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How low can you go? Snow and ice and cancelled school.

Wednesday, July 13, 2016

Time-- a rationale for not taking a "real job" after college.

“Thirty years from now,” Gailie said, studying the Ceres Bakery Christmas Party photo, “When we look at this, it will be like our kindergarten class. We will remember each person.”  We nodded then—but she was right. That photo captured a singular moment  in our lives, one that was far more profound than we believed at the time. Then, we were just… happy.   I’ve been thinking about this time a great deal later, partly because one of my dear friends from that time came out to visit.

Working at Ceres Bakery was a good job. The pay was good, we had health insurance with excellent maternity care (our boss had her two girls while I was working there), free food, a very flexible schedule that allowed all of us to take months off to travel at least once while I worked there, an old pizza oven to lean on on cold mornings, and people loved and respected our work. We fed the community, every day.   We worked hard, but there was conversation, and laughter,  and support, and warm chocolate chip cookies, cut into pieces to share. We were strong and healthy; I loved to haul out the fifty pound bags of oatmeal (which look like one hundred pound bags of flour) and dump them into the big storage buckets.  

Everyone who worked at Ceres was in some sort of transition. We had mostly graduated from college with liberal arts degrees—Art and English were very common. It was, for the most part, pre-crushing student debt. We were in our twenties. Some of us were married, others had boyfriends, others were working out relationship issues, but the men did not dominate our lives. They were there—at home. Not at work. Some of us were thinking of going back to school; I actually did for my last year of work. For the most part, we did not own houses, but lived in various apartments around town and moved as our relationship status changed.  We gardened in small spaces.  In the summer, we went hiking and swam in the Atlantic Ocean at twilight, when the beach was empty; in winter, we learned to knit, read, sewed, held Craft Nights that lasted until three AM, and shared food. In all seasons, we met at the Bakery before starting out on any adventure and we fled to the Bakery in times of crisis or boredom. The back door was always open. We all spent hours sitting on the back counter or a flour bin, talking, talking, talking.  We had time.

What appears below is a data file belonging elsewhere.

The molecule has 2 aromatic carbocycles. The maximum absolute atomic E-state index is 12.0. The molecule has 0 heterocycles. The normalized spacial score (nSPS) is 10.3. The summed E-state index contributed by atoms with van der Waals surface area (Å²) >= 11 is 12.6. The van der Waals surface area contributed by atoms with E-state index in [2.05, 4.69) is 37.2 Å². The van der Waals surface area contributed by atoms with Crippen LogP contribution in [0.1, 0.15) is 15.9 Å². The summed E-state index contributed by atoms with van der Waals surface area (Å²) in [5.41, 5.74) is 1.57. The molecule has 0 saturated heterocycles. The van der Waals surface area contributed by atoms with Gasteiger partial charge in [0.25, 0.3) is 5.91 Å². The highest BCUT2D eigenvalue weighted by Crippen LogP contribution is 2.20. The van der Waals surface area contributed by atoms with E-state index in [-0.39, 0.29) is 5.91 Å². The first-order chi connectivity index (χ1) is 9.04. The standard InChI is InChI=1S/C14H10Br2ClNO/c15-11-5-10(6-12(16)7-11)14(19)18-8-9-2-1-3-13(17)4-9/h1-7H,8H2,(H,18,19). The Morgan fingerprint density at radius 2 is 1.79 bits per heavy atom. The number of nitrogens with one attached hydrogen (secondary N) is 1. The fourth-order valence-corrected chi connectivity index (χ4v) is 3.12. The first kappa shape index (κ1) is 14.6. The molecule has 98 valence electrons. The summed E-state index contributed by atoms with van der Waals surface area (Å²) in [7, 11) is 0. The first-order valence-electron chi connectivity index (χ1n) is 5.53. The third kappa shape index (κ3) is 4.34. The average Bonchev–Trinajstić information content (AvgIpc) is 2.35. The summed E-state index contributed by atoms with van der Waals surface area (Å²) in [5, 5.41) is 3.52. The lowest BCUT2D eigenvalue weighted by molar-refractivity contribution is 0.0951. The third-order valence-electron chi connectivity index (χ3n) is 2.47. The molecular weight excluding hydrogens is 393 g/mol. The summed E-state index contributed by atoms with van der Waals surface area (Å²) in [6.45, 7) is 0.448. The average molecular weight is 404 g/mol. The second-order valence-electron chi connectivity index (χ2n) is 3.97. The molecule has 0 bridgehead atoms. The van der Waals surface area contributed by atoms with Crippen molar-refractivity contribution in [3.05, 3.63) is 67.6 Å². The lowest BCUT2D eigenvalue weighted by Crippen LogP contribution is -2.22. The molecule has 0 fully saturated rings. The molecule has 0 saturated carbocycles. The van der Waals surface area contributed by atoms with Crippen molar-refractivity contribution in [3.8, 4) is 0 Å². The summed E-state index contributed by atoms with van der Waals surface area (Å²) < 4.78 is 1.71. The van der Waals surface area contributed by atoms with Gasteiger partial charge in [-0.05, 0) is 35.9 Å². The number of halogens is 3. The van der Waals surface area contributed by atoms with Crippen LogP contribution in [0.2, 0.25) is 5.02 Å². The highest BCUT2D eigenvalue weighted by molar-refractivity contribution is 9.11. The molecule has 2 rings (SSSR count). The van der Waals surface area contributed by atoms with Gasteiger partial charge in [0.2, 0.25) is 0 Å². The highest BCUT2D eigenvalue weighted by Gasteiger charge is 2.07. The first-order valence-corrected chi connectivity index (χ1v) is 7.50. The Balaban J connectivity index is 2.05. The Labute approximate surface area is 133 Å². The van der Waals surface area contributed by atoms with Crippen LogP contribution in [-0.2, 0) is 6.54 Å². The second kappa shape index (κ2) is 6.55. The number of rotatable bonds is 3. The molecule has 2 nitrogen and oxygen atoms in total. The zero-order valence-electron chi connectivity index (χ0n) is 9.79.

And the time….time is what made those years profound, in retrospect. We had time, and support, to figure out where we were going to go next, what we valued, and where our adult lives were headed.  It is no coincidence that some many of us still cook, grow much larger gardens, paint our houses vibrant colors, sport a vintage design esthetic, and work to create a more beautiful world. We figured that all out on our long hours in that small, hot space, talking.  There was time. We had time.

This is the key, I believe, to a happy adult life—time while you are figuring things out.   One friend from that era, who had her son at 16, said “You get your freedom young—or you get it when you are older. I’m getting mine late.” She was ok with that—but I think we have stronger, healthier, happier lives if we take that time while we are young, before we have serious relationships, and children, and big jobs, and mortgages, and older parents, and all of the things that I have now that I cannot run out on to take time to find out who I am now. Because I had  the time when I was younger, I know. And I remember on long hikes in the woods in summertime, when I have time once again.


So, when you are working behind a counter and someone your own age says “Haven’t you graduated yet?” implying that you should be doing something more important with your life, just smile.  You are living the questions, finding the answers, and, when it is time, will be ready. They, on the other hand,  will be balding, driving a red sports car, and hitting on people half their ages. 

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